Child receives €3m settlement from National Maternity Hospital over birth circumstances

The five-year-old girl, who has cerebral palsy, sued over the circumstances of her birth.
Child receives €3m settlement from National Maternity Hospital over birth circumstances

A five-year-old girl with cerebral palsy who sued over the circumstances of her birth at the National Maternity Hospital has settled her High Court action for €3 million.

Alex Donnelly Byrne has severe spastic quadriplegia and dyskinetic cerebral palsy. The High Court heard the young girl cannot speak and communicates through eye gaze technology.

Alex’s counsel Bruce Antoniotti SC, instructed by Jamie Hart, solicitor of Augustus Cullen Law, told the court that Alex's parents were locked down in their Dublin home because of the pandemic and so their daughter did not pick up an infection. He said they were joining the court by video link.

Counsel said it was a very difficult case and the settlement figure had been reached after a “very difficult mediation".

Alex, he said, is aware of her surroundings but has impaired vision and also needs to be PEG fed. Counsel said she is severely disabled and will need care and assistance for the rest of her life.

He said her parents Anne Donnelly and James Byrne have been very careful with Alex during the pandemic.

Birth circumstances

Alex Donnelly Byrne of Dodder Dale, Rathfarnham, Dublin had through her mother Anne Donnelly sued the National Maternity Hospital, Holles Street, Dublin over the circumstances of her birth on January 13th, 2016.

Alex’s mother had gone into hospital on the night of January 12th, with a history of having experienced a lack of foetal movement that day and increased foetal movements on the previous day. Ms Donnelly was admitted to the hospital and a CTG recording, monitoring the baby’s heartbeat, was commenced.

Ms Donnelly was transferred to a delivery suite and it was claimed the CTG continued to be pathological.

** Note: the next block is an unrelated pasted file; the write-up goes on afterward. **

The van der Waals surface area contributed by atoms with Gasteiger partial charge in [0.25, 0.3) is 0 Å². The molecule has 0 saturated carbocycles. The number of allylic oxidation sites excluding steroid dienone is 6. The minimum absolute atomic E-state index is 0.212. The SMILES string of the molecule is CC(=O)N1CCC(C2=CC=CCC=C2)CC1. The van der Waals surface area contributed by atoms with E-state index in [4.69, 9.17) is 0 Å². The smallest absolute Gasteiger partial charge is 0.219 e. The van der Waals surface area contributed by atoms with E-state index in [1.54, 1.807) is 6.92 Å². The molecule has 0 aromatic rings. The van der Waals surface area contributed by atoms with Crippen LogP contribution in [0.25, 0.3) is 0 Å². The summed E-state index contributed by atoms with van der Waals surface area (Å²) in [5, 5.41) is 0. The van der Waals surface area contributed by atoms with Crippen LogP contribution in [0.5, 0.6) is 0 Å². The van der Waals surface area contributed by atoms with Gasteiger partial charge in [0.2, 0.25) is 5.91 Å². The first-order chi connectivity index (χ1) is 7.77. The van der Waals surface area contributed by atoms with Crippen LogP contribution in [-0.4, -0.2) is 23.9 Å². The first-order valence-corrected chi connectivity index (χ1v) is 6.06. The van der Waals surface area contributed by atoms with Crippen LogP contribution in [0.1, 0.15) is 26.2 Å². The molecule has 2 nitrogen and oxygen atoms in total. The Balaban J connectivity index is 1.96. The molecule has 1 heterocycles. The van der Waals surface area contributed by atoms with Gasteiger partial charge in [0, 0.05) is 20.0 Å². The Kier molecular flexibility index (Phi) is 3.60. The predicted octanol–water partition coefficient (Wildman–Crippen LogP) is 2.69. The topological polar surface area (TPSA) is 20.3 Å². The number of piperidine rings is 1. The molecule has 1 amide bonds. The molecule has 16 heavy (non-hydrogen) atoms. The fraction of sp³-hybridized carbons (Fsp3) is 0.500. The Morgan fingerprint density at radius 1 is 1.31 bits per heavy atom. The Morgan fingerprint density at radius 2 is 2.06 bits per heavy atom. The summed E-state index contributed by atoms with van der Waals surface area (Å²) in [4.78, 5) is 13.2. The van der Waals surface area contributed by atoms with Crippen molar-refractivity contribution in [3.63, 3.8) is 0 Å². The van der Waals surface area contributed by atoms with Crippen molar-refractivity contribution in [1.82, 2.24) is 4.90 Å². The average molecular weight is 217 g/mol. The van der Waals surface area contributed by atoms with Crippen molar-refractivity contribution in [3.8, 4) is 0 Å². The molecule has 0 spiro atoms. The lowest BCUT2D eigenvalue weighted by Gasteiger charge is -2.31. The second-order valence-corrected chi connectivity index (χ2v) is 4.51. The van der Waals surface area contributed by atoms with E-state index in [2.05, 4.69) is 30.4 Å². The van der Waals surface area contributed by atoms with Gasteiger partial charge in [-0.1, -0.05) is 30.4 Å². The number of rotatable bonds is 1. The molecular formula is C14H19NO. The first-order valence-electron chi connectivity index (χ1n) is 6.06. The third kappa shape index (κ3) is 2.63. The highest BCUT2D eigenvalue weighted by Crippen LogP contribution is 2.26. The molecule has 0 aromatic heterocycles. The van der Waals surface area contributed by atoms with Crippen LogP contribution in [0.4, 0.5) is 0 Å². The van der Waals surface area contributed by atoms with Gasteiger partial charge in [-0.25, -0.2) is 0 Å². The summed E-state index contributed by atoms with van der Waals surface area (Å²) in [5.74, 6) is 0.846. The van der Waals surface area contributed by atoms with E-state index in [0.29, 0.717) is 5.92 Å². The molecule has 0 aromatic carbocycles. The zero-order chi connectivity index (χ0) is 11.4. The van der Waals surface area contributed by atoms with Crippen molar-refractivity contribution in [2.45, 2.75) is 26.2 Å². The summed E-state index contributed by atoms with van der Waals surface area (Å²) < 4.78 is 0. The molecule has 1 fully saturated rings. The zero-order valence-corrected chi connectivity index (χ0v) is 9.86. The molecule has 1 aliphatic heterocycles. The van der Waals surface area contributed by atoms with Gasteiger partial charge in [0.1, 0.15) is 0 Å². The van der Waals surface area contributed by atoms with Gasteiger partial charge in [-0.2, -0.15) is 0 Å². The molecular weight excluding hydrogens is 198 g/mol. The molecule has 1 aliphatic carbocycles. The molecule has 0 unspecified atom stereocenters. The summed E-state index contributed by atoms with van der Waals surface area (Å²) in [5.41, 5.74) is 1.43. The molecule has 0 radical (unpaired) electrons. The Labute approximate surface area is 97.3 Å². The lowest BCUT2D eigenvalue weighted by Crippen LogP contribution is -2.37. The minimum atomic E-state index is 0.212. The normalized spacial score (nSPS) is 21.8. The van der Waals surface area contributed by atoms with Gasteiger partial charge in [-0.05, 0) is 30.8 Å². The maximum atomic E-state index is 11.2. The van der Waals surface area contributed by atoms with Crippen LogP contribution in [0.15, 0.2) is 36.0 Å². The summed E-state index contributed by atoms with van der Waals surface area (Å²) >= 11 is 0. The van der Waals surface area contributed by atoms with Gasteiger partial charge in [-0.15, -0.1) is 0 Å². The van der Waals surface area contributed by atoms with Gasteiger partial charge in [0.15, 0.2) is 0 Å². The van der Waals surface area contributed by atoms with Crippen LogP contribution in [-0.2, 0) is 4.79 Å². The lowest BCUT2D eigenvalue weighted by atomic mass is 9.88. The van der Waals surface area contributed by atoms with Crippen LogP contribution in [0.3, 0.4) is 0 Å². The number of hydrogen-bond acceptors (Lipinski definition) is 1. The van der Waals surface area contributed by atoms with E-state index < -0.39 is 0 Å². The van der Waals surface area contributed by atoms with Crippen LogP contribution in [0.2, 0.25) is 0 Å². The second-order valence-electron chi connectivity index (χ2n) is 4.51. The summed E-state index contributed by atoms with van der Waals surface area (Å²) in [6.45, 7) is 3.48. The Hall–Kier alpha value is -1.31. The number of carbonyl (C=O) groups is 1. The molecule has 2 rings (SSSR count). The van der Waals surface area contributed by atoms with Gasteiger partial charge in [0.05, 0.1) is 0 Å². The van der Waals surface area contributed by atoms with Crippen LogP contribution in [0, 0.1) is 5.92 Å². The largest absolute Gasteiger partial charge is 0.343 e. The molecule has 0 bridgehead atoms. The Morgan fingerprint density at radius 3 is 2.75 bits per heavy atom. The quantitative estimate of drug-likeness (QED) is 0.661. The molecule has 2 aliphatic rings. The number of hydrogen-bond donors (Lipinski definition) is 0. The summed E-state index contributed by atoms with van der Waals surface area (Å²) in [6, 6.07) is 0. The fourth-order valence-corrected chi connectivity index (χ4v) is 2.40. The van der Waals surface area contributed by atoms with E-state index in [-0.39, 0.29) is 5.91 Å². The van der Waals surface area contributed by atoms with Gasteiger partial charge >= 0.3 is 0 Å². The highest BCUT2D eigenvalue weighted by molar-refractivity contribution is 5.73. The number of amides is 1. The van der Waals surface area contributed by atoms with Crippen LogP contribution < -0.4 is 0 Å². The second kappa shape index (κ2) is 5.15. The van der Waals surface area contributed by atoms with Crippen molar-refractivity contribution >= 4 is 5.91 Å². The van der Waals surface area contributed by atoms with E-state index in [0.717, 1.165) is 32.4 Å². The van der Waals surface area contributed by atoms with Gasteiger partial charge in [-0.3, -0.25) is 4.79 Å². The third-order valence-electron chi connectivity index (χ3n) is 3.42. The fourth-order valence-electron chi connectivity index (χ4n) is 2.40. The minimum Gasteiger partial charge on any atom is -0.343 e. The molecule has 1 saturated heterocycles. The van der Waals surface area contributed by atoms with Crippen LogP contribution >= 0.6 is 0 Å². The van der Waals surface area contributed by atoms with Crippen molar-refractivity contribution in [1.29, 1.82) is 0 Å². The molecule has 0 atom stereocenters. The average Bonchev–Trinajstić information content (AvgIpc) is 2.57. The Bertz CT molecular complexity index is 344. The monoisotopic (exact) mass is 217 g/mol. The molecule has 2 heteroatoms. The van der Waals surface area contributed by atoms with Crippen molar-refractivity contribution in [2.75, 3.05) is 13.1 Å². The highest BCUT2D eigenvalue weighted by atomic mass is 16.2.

Alex was delivered just before 2am by caesarean section and was in a very poor condition, needing to be resuscitated.

It was claimed the immediate delivery of the baby at the time of the mother’s arrival at the hospital would allegedly have resulted in a shorter delay and an alleged higher probability that the long-term neuro development disability would have been significantly less severe.

Alleged failures

It was claimed there was an alleged failure to heed and observe a troubling CTG and an alleged failure to heed and act upon the presenting symptoms which Alex’s mother outlined upon arrival at the hospital, including excessive movements on the day before arriving at the hospital followed by absent movement the next day.

The claims were denied but the hospital did admit a breach of duty in respect of a 23-minute delay in the delivery of baby Alex. However, it was not admitted that the delay caused or contributed to the injuries alleged.

Ms Donnelly and Mr Byrne told the court they were relieved the legal process was coming to an end and they can now focus on caring for their daughter.

Approving the settlement, Mr Justice Paul Coffey said it was a very sad and tragic case and the legal team had done extraordinary well in the circumstances. The judge conveyed his very best wishes to Alex and her family.

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